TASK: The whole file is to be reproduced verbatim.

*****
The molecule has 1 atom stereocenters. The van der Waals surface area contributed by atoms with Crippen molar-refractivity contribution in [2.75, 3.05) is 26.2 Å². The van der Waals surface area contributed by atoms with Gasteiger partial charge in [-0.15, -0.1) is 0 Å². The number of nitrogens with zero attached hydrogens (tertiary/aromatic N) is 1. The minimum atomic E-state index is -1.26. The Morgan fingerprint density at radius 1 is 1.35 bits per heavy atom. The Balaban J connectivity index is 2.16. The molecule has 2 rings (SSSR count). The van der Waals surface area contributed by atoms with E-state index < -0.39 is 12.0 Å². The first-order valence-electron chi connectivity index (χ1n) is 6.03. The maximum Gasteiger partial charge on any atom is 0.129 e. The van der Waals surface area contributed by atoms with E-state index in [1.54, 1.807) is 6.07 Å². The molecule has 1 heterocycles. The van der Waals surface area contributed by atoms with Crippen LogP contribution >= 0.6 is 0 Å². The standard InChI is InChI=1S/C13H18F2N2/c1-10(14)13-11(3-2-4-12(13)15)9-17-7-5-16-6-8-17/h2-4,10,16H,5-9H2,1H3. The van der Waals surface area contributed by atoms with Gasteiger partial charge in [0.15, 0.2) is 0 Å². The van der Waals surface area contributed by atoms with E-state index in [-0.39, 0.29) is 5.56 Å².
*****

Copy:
The molecule has 1 atom stereocenters. The van der Waals surface area contributed by atoms with Crippen molar-refractivity contribution in [2.75, 3.05) is 26.2 Å². The van der Waals surface area contributed by atoms with Gasteiger partial charge in [-0.15, -0.1) is 0 Å². The number of nitrogens with zero attached hydrogens (tertiary/aromatic N) is 1. The minimum atomic E-state index is -1.26. The Morgan fingerprint density at radius 1 is 1.35 bits per heavy atom. The Balaban J connectivity index is 2.16. The molecule has 2 rings (SSSR count). The van der Waals surface area contributed by atoms with E-state index < -0.39 is 12.0 Å². The first-order valence-electron chi connectivity index (χ1n) is 6.03. The maximum Gasteiger partial charge on any atom is 0.129 e. The van der Waals surface area contributed by atoms with E-state index in [1.54, 1.807) is 6.07 Å². The molecule has 1 heterocycles. The van der Waals surface area contributed by atoms with Crippen LogP contribution >= 0.6 is 0 Å². The standard InChI is InChI=1S/C13H18F2N2/c1-10(14)13-11(3-2-4-12(13)15)9-17-7-5-16-6-8-17/h2-4,10,16H,5-9H2,1H3. The van der Waals surface area contributed by atoms with Gasteiger partial charge in [0.15, 0.2) is 0 Å². The van der Waals surface area contributed by atoms with E-state index in [-0.39, 0.29) is 5.56 Å².